FIKE JR, CANN CE, TUROWSKI K, et al.
Veterinary Radiology & Ultrasound 1986;27:121-128.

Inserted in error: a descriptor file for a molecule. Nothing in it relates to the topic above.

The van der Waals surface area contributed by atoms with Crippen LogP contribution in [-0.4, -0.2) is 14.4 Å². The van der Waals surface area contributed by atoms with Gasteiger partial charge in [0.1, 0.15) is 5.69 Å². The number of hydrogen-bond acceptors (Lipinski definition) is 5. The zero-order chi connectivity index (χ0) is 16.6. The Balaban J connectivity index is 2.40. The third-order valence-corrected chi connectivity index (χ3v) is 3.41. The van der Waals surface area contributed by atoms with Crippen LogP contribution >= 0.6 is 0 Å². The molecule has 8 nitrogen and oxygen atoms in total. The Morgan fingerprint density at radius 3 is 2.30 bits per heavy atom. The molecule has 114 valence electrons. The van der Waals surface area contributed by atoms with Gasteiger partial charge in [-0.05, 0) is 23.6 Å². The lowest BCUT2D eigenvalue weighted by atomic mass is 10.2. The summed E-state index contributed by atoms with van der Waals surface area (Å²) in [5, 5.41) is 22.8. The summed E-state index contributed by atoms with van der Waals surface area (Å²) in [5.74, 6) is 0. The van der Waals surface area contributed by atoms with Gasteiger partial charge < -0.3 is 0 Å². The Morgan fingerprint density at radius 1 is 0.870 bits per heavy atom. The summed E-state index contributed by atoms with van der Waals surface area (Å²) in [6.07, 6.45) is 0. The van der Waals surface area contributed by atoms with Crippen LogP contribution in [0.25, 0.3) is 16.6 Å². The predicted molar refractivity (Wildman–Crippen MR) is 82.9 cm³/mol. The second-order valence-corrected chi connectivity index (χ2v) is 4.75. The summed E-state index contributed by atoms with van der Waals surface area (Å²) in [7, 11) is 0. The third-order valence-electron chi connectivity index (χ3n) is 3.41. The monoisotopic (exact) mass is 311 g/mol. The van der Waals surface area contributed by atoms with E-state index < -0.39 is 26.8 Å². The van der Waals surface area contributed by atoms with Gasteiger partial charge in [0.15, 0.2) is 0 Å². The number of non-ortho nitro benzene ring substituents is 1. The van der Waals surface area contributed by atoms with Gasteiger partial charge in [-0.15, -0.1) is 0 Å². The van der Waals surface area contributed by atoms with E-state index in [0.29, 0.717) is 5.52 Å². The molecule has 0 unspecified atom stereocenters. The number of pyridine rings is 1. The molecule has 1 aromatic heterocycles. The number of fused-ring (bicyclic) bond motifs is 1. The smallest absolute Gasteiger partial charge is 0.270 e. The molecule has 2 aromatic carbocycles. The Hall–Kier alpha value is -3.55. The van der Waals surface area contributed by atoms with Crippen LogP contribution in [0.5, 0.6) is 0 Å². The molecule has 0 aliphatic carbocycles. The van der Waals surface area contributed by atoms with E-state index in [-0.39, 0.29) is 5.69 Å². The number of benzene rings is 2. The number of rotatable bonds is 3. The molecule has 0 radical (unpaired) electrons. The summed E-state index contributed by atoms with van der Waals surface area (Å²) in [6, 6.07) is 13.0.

The uptake and washout of iodinated contrast medium in neoplastic and non-neoplastic lesions in the dog brin was quantified using computed tomography. The magnitude of tissue contrast enhancement was measured during and up to 15 minutes following an intravenous infusion of contrast medium. Compartmental analysis was used to obtain rate contants for contrast medium movement into and out of brain lesions. In non-glioma tumors, contrast enhancement was maximum during the infusion and the rate of contrast washout was comparable to that measured in the normal brain. Mixed gliomas also showed maximum enhancement during infusion, but there was no washout of contrast. Contrast enhancement in radiation-induced brain damage and cystic encephalomalacia secondary to tumor compression continued to increase for 5-15 minutes after infusion; rate constants in these non-tumor lesions were different from all tumors studied. Hyperthermia-induced lesions had comparable rate constants for contrast washin and washout. These results indicate that kinetic CT studies provide a non-invasive measure of permeability differences between lesions, may be useful in differentiating certain types of intracranial lesions, and may provide an effective method for patient follow-up after treatment.